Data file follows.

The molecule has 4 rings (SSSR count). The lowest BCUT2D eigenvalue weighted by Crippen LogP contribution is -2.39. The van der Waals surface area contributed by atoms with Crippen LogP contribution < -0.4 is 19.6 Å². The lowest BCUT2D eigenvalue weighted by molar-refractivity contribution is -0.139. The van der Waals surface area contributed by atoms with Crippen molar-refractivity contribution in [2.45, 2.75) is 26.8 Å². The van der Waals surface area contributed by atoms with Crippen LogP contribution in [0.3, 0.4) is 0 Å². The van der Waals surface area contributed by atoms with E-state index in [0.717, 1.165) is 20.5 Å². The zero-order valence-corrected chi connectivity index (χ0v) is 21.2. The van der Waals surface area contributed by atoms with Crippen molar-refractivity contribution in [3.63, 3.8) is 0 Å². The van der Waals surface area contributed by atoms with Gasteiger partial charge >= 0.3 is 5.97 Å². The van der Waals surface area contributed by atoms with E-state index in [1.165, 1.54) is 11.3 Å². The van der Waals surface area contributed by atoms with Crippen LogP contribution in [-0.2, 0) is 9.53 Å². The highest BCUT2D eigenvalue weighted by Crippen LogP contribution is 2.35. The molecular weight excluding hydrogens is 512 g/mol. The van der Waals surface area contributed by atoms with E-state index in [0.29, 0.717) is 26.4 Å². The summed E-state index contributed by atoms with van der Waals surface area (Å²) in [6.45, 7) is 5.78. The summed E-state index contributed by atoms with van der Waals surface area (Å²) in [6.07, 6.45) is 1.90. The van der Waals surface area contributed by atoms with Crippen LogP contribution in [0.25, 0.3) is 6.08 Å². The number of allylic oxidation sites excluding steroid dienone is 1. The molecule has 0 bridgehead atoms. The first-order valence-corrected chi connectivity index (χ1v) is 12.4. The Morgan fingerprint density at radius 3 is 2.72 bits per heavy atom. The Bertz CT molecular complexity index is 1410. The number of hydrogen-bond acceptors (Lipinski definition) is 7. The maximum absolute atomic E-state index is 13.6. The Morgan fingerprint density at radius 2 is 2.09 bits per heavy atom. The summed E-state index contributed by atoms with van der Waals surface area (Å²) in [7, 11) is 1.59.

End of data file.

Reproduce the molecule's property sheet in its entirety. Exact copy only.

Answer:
The molecule has 4 rings (SSSR count). The lowest BCUT2D eigenvalue weighted by Crippen LogP contribution is -2.39. The van der Waals surface area contributed by atoms with Crippen LogP contribution < -0.4 is 19.6 Å². The lowest BCUT2D eigenvalue weighted by molar-refractivity contribution is -0.139. The van der Waals surface area contributed by atoms with Crippen molar-refractivity contribution in [2.45, 2.75) is 26.8 Å². The van der Waals surface area contributed by atoms with Crippen LogP contribution in [0.3, 0.4) is 0 Å². The van der Waals surface area contributed by atoms with E-state index in [0.717, 1.165) is 20.5 Å². The zero-order valence-corrected chi connectivity index (χ0v) is 21.2. The van der Waals surface area contributed by atoms with Crippen molar-refractivity contribution in [3.63, 3.8) is 0 Å². The van der Waals surface area contributed by atoms with Gasteiger partial charge >= 0.3 is 5.97 Å². The van der Waals surface area contributed by atoms with E-state index in [1.165, 1.54) is 11.3 Å². The van der Waals surface area contributed by atoms with Crippen LogP contribution in [-0.2, 0) is 9.53 Å². The highest BCUT2D eigenvalue weighted by Crippen LogP contribution is 2.35. The molecular weight excluding hydrogens is 512 g/mol. The van der Waals surface area contributed by atoms with E-state index in [0.29, 0.717) is 26.4 Å². The summed E-state index contributed by atoms with van der Waals surface area (Å²) in [6.45, 7) is 5.78. The summed E-state index contributed by atoms with van der Waals surface area (Å²) in [6.07, 6.45) is 1.90. The van der Waals surface area contributed by atoms with Crippen LogP contribution in [0.25, 0.3) is 6.08 Å². The number of allylic oxidation sites excluding steroid dienone is 1. The molecule has 0 bridgehead atoms. The first-order valence-corrected chi connectivity index (χ1v) is 12.4. The Morgan fingerprint density at radius 3 is 2.72 bits per heavy atom. The Bertz CT molecular complexity index is 1410. The number of hydrogen-bond acceptors (Lipinski definition) is 7. The maximum absolute atomic E-state index is 13.6. The Morgan fingerprint density at radius 2 is 2.09 bits per heavy atom. The summed E-state index contributed by atoms with van der Waals surface area (Å²) in [7, 11) is 1.59.